GENRE: Dramatic cops and robbers action flick
THE PITCH: A successful, swanky posse of bank thieves attempt to pull off an "Italian Job" styled gig worth millions proposed by Ghost (T.I.) a former member of the crew recently released from jail. While the group plans to pull off the caper, they are not aware that hard luck detective Jack Welles (Matt Dillon) is right on their heels.
MONEY SHOT: Jesse Attica (Chris Brown) takes to the streets to allude Welles and several cops. The chase has Jesse jumping and leaping parkour style through downtown L.A. over cars and through buildings. The chase intensifies when Jesse is trapped inside an office building and makes a few risky decisions for his escape.
BEST LINE: After Welle's give an officer a hard time, his partner Eddie Hatcher (Jay Hernadez) asks, "... [either the] Meds not working or we gotta get you laid."
PRODUCT PLACEMENT: Welles give you bad ass cop when he sports his RayBan Wayfarer shades, While the posse is relaxing at crewmember Jake's (Michael Ealy) club, a bottle of Dom Perignon is delivered to A.J. (Hayden Christensen) from a blonde at the bar.
SKIN FACTOR: John (Paul Walker) bares his tush and he slowly enters a pool of topless babes. Gordon lies in bed wearing on a pair of briefs. A phone call gets him out of bed and shows Elba sports a physique and package that had women gasping in the theaters.
VIOLENCE LEVEL: There's a fair amount of violence throughout the film. While most involves a couple of shootouts, there's still a lot that derives from some intense hand-to-hand fight sequences.
BODY COUNT: Without revealing too much, I counted 16 fatalities that comprised of the law, some thieves and an assortment of other baddies.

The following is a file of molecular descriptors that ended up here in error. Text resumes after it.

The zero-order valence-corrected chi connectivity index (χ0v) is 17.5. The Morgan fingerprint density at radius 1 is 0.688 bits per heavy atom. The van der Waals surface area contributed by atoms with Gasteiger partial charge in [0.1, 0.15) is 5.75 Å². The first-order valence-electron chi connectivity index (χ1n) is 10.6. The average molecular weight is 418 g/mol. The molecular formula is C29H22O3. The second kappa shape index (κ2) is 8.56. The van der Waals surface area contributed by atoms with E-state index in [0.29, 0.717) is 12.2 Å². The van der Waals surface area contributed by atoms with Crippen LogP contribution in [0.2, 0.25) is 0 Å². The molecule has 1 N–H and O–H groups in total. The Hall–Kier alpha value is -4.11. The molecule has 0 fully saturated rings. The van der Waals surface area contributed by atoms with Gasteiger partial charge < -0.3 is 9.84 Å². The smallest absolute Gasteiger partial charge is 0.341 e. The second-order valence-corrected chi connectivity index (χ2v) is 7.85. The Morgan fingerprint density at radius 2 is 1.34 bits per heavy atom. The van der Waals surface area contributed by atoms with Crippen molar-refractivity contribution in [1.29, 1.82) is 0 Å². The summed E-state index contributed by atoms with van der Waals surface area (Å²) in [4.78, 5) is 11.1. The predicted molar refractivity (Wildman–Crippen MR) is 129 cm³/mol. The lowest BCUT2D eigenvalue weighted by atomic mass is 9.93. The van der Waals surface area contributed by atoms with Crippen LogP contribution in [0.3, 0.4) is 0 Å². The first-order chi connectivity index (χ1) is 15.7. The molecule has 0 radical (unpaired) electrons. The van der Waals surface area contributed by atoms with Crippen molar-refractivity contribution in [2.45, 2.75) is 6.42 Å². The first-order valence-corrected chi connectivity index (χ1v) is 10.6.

THE BOTTOM LINE: As with most heist films, a dynamic ensemble of characters is needed to sell the story, the crime and more importantly, the people who commit them. The challenge is how to turn something bad like theft, into something good. The Italian Job had its dream team, so did the Ocean's Eleven series - and now we have the Takers.
Right from the start we're treated to a sexy, smart and granted over the top heist film, which has that panache that we typically see in films of the genre. Elba's Gordon lives in a penthouse apartment overlooking the city, Walker drives a sweet silver Porsche and Ealy has aspirations of expanding his posh nightclub with his fiancée Rachel (Zoe Saldana). Such lavish lifestyles shroud the boon of their criminal activities, making it easy to forget that they're just really good bank robbers. What tips the scales is actually Tip - Rapper T.I. who offers, in my opinion, an interesting but uninspired version of a wronged felon who holds the fate of his former crew in his hands. Maybe its because he has entirely too much swagger, making it hard to separate the rapper we know from the character he portrays. Does that make me a "hater"? Regardless of my conundrum with Tip, it's this shift in the balance of control his character Ghost creates that sucks you in - punctuating the fact that all crimes, no matter the severity, have a dark side.
You'd think this surefire formula of comeuppance was enough to get the message across but no. The story unfortunately gets muddled due to the almost unnecessary subplots involving Dillon's Detective Welles' broken home life and a distracting arc between Elba's Gordon attempt to save his crack-addicted sister Naomi (Marianne Jean-Baptiste). As more misplaced moments begin to pile up, I couldn't help but wonder how much of John Luessenhop's film ended up on the cutting room floor instead of the screen.
Aside from a couple of missteps in the story, Luessenhop weaves a fast-paced, glossy turned gritty tale of greed with Takers that as far as heist movies go, offers a reasonably satisfying payoff.